What a Difference a Little Rain Makes

from the journal of a naturalist

By Terry Foxx
October 2011

As I write this, it has been over 90 days (3 months) since the Las Conchas fire began. Ninety-one days since our hearts felt the heaviness of fear and sadness. "Not another fire" were the words exclaimed by many. Two weeks after the fire, I drove down State Route 4 and took pictures from the road of the entrance to Burnt Mesa. Everything was black. Two weeks later (one month post-fire), I walked to my fire ecology study areas. Shimmering against the blackness of the ash were shoots of oak, New Mexico locust, and gooseberry, some sprouts inches tall. A squirrel foraged and western blue birds flittered from tree to tree.

Today, if you take a walk on Burnt Mesa, you will see the amazing resilience of nature. The rains have come and replenished and refreshed the earth. Burnt Mesa is no longer black but various shades of green with dots of yellow and red of the wildflowers. Before the fire, the dominant plants in the meadow were several species of wormwood or artemisia that are more drought-tolerant. Grasses were stunted and drought-ridden. But the nutrient-rich ash and the rains have revitalized the meadow. Blue grama grass dominates with large seed heads gently waving in the wind. Flowers like Indian paintbrush, lupine, wild chrysanthemum, desert four o'clock, evening primrose, globe mallow, willowweed have revived the landscape. Patches of fetid goosefoot and redroot pigweed have now turned bright red, adding another color to the fall landscape. The singed ponderosas are putting out new leaves. And that squirrel I saw foraging last time is still there.

We live in a fire-prone ecosystem. Plants that live in this type of ecosystem are adapted to fire. Many sprout from unharmed roots that lie below the heat penetration. Some the seeds lie dormant until the fire breaks the seed coat and allows for germination. For other plants, the smoke stimulates them to sprout or seeds to germinate.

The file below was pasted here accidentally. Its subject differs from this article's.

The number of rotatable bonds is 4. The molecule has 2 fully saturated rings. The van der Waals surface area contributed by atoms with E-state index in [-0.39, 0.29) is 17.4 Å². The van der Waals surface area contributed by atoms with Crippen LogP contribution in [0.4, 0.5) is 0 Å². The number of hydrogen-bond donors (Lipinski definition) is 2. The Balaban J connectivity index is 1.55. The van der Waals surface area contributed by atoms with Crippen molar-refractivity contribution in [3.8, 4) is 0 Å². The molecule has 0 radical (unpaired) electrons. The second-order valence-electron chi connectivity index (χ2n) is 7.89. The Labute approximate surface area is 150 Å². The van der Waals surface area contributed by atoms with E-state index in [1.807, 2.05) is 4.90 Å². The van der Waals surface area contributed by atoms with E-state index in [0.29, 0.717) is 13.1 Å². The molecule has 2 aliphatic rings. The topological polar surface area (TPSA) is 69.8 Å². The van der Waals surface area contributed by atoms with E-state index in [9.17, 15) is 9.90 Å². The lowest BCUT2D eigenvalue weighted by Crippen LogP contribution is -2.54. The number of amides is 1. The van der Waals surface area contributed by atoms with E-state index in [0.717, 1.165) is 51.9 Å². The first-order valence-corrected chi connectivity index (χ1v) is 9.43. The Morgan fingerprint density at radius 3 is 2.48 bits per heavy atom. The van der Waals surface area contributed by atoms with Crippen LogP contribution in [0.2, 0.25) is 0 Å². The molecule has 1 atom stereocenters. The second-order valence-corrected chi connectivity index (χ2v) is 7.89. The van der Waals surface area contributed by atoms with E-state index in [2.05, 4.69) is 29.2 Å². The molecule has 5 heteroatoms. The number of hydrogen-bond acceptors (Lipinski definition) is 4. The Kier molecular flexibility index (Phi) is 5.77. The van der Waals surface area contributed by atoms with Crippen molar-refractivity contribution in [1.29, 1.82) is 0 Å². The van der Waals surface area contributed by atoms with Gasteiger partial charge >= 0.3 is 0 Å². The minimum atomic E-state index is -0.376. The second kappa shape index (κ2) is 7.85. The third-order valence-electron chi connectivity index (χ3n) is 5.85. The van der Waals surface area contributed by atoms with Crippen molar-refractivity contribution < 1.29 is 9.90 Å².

Besides these amazing regenerative adaptations are the methods of seed dispersal from adjacent sites. Little parachute-like seeds of many of the composites float to the open burned areas. Hitchhikers attach to socks, fur, feather or tires and are deposited in new places. The birds that frequent the burned areas and non-burned areas eat seeds that go through the digestive system unaltered and find a new home via the discharges. Without competition, seeds take hold.

Yes, it is hard to believe that 80 days ago the mesa was black. Rain makes all the difference. The nutrient-rich ash contributes to the recovery. According to my 30 years of data, the rate of continued recovery of trees and other species will be dependent on winter moisture. Predictions are that it will be dry this winter. But nature has begun to heal with the late-summer rains. As the air cools, signaling fall, the shrubs are turning rust and gold. When I look at the mountains, they are spotted with yellow of the aspen and rust of the oak. The cool, crisp air of fall is the perfect time to take a walk.

I encourage everyone to explore and experience the beauty of nature's healing. Burnt Mesa (along State Route 4 between the Bandelier Entrance Station and the Back Gate/Ponderosa Campground) is a short distance away and an easy, flat walk. A short walk into the meadows will uplift your spirit.

Terry Foxx is a fire ecologist and Vice-president of the Board of Directors of PEEC.

Burnt Mesa
Burnt Mesa 2 weeks after the Las Conchas fire.
Burnt Mesa
Burnt Mesa 2 weeks after the Las Conchas fire.
Burnt Mesa
Burnt Mesa 91 days after the Las Conchas fire.
Burnt Mesa
Burnt Mesa more than 3 months after the Las Conchas fire.


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